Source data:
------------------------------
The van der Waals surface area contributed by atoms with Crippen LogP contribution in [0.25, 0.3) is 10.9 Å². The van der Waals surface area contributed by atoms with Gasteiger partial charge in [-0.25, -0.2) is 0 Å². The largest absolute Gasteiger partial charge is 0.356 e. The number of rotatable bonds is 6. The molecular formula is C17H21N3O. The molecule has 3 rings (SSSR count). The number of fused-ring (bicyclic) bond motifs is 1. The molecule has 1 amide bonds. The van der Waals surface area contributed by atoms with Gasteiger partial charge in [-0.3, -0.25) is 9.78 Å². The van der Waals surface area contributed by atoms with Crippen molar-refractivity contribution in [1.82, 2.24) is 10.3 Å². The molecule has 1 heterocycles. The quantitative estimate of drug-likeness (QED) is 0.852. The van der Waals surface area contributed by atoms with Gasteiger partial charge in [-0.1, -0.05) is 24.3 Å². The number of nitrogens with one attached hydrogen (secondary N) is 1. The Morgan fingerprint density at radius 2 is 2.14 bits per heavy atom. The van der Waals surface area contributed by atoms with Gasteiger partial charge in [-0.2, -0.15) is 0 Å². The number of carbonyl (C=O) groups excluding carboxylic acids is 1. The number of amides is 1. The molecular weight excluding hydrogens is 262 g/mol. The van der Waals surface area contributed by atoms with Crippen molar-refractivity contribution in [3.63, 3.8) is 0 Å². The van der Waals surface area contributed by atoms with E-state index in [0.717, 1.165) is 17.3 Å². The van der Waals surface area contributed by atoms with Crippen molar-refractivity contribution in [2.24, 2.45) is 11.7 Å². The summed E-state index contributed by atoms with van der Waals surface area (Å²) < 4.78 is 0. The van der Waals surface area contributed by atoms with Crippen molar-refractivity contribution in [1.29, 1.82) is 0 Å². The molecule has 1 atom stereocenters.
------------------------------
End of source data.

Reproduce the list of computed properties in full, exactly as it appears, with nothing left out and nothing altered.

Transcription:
The van der Waals surface area contributed by atoms with Crippen LogP contribution in [0.25, 0.3) is 10.9 Å². The van der Waals surface area contributed by atoms with Gasteiger partial charge in [-0.25, -0.2) is 0 Å². The largest absolute Gasteiger partial charge is 0.356 e. The number of rotatable bonds is 6. The molecular formula is C17H21N3O. The molecule has 3 rings (SSSR count). The number of fused-ring (bicyclic) bond motifs is 1. The molecule has 1 amide bonds. The van der Waals surface area contributed by atoms with Gasteiger partial charge in [-0.3, -0.25) is 9.78 Å². The van der Waals surface area contributed by atoms with Crippen molar-refractivity contribution in [1.82, 2.24) is 10.3 Å². The molecule has 1 heterocycles. The quantitative estimate of drug-likeness (QED) is 0.852. The van der Waals surface area contributed by atoms with Gasteiger partial charge in [-0.1, -0.05) is 24.3 Å². The number of nitrogens with one attached hydrogen (secondary N) is 1. The Morgan fingerprint density at radius 2 is 2.14 bits per heavy atom. The van der Waals surface area contributed by atoms with Gasteiger partial charge in [-0.2, -0.15) is 0 Å². The number of carbonyl (C=O) groups excluding carboxylic acids is 1. The number of amides is 1. The molecular weight excluding hydrogens is 262 g/mol. The van der Waals surface area contributed by atoms with Crippen molar-refractivity contribution in [3.63, 3.8) is 0 Å². The van der Waals surface area contributed by atoms with E-state index in [0.717, 1.165) is 17.3 Å². The van der Waals surface area contributed by atoms with Crippen molar-refractivity contribution in [2.24, 2.45) is 11.7 Å². The summed E-state index contributed by atoms with van der Waals surface area (Å²) < 4.78 is 0. The van der Waals surface area contributed by atoms with Crippen molar-refractivity contribution in [1.29, 1.82) is 0 Å². The molecule has 1 atom stereocenters.